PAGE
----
What is the most important information I should know about streptozocin?
Streptozocin can harm your liver or kidneys, and may also cause severe vomiting or diarrhea.
While receiving streptozocin, you should be able to get to a hospital or emergency room quickly in case you have a serious side effect. You may need frequent blood tests to make sure streptozocin is not causing harmful effects.
What is streptozocin?
Streptozocin is used to treat pancreatic cancer.
Streptozocin may also be used for purposes not listed in this medication guide.
What should I discuss with my healthcare provider before receiving streptozocin?
Tell your doctor if you have ever had:
- kidney disease;
- liver disease;
- a bleeding or blood clotting disorder; or
- bone marrow suppression.
Using streptozocin may increase your risk of developing other types of cancer, such as stomach cancer. Ask your doctor about your specific risk.
Streptozocin may harm an unborn baby. Use effective birth control to prevent pregnancy, and tell your doctor if you become pregnant.
You should not breastfeed while using this medicine.
How is streptozocin given?
Streptozocin is given as an infusion into a vein. A healthcare provider will give you this injection.
Streptozocin can increase your risk of bleeding or infection. You will need frequent medical tests. Your cancer treatments may be delayed based on the results.
What happens if I miss a dose?
Call your doctor for instructions if you miss an appointment for your streptozocin injection.
What happens if I overdose?
Since this medication is given by a healthcare professional in a medical setting, an overdose is unlikely to occur.
What should I avoid while receiving streptozocin?
Avoid driving or hazardous activity until you know how this medicine will affect you. Your reactions could be impaired.
Avoid being near people who are sick or have infections. Tell your doctor at once if you develop signs of infection.
Do not receive a "live" vaccine while using streptozocin, and avoid coming into contact with anyone who has recently received a live vaccine. There is a chance that the virus could be passed on to you. Live vaccines include measles, mumps, rubella (MMR), rotavirus, typhoid, yellow fever, varicella (chickenpox), zoster (shingles), and nasal flu (influenza) vaccine.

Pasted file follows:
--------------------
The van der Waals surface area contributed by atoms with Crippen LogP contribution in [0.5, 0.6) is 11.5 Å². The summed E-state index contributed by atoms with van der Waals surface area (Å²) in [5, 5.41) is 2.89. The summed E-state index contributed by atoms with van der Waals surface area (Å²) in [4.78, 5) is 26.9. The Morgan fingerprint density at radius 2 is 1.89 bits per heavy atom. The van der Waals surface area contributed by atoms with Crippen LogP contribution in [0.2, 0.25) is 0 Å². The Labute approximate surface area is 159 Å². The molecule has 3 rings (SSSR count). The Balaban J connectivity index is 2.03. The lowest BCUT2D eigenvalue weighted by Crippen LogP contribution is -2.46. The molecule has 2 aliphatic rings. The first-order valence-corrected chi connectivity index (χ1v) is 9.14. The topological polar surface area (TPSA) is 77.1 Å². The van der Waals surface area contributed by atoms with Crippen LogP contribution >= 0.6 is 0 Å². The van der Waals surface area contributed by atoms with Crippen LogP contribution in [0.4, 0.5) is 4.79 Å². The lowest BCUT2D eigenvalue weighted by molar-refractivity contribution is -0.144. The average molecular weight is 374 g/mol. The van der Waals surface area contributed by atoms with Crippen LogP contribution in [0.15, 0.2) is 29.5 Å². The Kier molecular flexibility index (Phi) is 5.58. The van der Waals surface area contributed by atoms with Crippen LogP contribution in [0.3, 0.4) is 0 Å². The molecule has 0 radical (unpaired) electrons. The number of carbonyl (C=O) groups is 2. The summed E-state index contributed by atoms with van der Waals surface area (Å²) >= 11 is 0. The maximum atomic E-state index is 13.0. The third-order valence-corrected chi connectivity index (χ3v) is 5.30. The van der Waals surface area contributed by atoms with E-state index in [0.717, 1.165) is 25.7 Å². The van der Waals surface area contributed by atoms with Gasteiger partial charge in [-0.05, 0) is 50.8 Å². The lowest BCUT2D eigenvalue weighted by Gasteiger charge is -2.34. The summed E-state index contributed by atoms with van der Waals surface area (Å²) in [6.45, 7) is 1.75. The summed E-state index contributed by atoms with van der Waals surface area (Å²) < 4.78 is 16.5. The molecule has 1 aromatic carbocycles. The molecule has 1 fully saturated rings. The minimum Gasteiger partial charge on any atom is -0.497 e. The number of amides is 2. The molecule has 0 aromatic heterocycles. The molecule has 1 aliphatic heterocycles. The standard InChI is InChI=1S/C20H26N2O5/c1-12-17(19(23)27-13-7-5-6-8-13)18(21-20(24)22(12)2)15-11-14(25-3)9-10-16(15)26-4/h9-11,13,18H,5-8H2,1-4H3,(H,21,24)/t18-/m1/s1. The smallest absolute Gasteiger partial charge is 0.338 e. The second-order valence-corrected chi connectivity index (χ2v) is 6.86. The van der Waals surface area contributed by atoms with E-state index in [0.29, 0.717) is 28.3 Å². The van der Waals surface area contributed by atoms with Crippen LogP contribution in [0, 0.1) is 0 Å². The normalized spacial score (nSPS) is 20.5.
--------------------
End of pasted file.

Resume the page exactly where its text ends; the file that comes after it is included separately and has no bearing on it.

What are the possible side effects of streptozocin?
Get emergency medical help if you have signs of an allergic reaction: hives; difficult breathing; swelling of your face, lips, tongue, or throat.
Call your doctor at once if you have:
- little or no urinating, swelling, rapid weight gain;
- confusion, loss of appetite, vomiting, pain in your side or lower back;
- easy bruising, unusual bleeding, purple or red spots under your skin;
- liver problems --stomach pain (upper right side), tiredness, itching, dark urine, clay-colored stools, jaundice (yellowing of the skin or eyes); or
- low white blood cell counts --fever, mouth sores, skin sores, sore throat, cough, trouble breathing.
Common side effects may include:
- nausea, vomiting; or
- swelling, redness, burning, or tenderness where the medicine was injected.
This is not a complete list of side effects and others may occur. Call your doctor for medical advice about side effects. You may report side effects to FDA at 1-800-FDA-1088.
What other drugs will affect streptozocin?
Tell your doctor about all your other medicines, especially:
This list is not complete. Other drugs may affect streptozocin, including prescription and over-the-counter medicines, vitamins, and herbal products. Not all possible drug interactions are listed here.
Where can I get more information?
Your doctor or pharmacist can provide more information about streptozocin.
Remember, keep this and all other medicines out of the reach of children, never share your medicines with others, and use this medication only for the indication prescribed.
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